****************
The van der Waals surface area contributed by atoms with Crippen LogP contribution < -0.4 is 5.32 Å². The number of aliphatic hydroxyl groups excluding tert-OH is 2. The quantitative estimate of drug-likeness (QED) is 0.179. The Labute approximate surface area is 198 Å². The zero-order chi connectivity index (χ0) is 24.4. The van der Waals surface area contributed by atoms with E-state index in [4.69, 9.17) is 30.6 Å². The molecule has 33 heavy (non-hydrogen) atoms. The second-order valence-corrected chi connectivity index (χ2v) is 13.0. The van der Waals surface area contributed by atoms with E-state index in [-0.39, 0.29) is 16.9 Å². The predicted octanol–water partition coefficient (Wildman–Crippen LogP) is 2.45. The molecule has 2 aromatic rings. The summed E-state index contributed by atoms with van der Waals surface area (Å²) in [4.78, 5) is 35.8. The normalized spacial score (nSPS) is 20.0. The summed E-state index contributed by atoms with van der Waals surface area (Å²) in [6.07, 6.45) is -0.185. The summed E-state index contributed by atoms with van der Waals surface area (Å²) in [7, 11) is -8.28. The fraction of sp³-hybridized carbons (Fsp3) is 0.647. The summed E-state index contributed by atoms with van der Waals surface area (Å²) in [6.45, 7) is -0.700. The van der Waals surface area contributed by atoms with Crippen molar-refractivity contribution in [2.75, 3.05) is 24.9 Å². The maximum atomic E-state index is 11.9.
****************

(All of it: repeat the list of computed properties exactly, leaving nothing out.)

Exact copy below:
The van der Waals surface area contributed by atoms with Crippen LogP contribution < -0.4 is 5.32 Å². The number of aliphatic hydroxyl groups excluding tert-OH is 2. The quantitative estimate of drug-likeness (QED) is 0.179. The Labute approximate surface area is 198 Å². The zero-order chi connectivity index (χ0) is 24.4. The van der Waals surface area contributed by atoms with E-state index in [4.69, 9.17) is 30.6 Å². The molecule has 33 heavy (non-hydrogen) atoms. The second-order valence-corrected chi connectivity index (χ2v) is 13.0. The van der Waals surface area contributed by atoms with E-state index in [-0.39, 0.29) is 16.9 Å². The predicted octanol–water partition coefficient (Wildman–Crippen LogP) is 2.45. The molecule has 2 aromatic rings. The summed E-state index contributed by atoms with van der Waals surface area (Å²) in [4.78, 5) is 35.8. The normalized spacial score (nSPS) is 20.0. The summed E-state index contributed by atoms with van der Waals surface area (Å²) in [6.07, 6.45) is -0.185. The summed E-state index contributed by atoms with van der Waals surface area (Å²) in [7, 11) is -8.28. The fraction of sp³-hybridized carbons (Fsp3) is 0.647. The summed E-state index contributed by atoms with van der Waals surface area (Å²) in [6.45, 7) is -0.700. The van der Waals surface area contributed by atoms with Crippen molar-refractivity contribution in [2.75, 3.05) is 24.9 Å². The maximum atomic E-state index is 11.9.